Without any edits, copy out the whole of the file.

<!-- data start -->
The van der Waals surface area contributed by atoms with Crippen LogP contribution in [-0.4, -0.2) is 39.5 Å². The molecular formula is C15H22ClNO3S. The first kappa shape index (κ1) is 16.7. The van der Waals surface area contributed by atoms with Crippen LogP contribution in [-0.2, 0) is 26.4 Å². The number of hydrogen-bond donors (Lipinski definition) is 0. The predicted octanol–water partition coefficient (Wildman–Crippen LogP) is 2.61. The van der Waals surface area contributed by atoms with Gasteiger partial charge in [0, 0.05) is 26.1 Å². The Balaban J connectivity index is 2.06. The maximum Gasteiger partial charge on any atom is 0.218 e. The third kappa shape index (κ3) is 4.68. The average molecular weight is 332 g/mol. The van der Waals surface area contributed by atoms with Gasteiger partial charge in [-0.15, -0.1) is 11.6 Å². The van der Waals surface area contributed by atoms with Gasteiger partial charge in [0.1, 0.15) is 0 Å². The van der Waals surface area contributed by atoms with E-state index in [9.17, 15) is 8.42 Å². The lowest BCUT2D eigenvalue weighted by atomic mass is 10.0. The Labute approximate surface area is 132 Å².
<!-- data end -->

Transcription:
The van der Waals surface area contributed by atoms with Crippen LogP contribution in [-0.4, -0.2) is 39.5 Å². The molecular formula is C15H22ClNO3S. The first kappa shape index (κ1) is 16.7. The van der Waals surface area contributed by atoms with Crippen LogP contribution in [-0.2, 0) is 26.4 Å². The number of hydrogen-bond donors (Lipinski definition) is 0. The predicted octanol–water partition coefficient (Wildman–Crippen LogP) is 2.61. The van der Waals surface area contributed by atoms with Gasteiger partial charge in [0, 0.05) is 26.1 Å². The Balaban J connectivity index is 2.06. The maximum Gasteiger partial charge on any atom is 0.218 e. The third kappa shape index (κ3) is 4.68. The average molecular weight is 332 g/mol. The van der Waals surface area contributed by atoms with Gasteiger partial charge in [-0.15, -0.1) is 11.6 Å². The van der Waals surface area contributed by atoms with Gasteiger partial charge in [0.1, 0.15) is 0 Å². The van der Waals surface area contributed by atoms with E-state index in [9.17, 15) is 8.42 Å². The lowest BCUT2D eigenvalue weighted by atomic mass is 10.0. The Labute approximate surface area is 132 Å².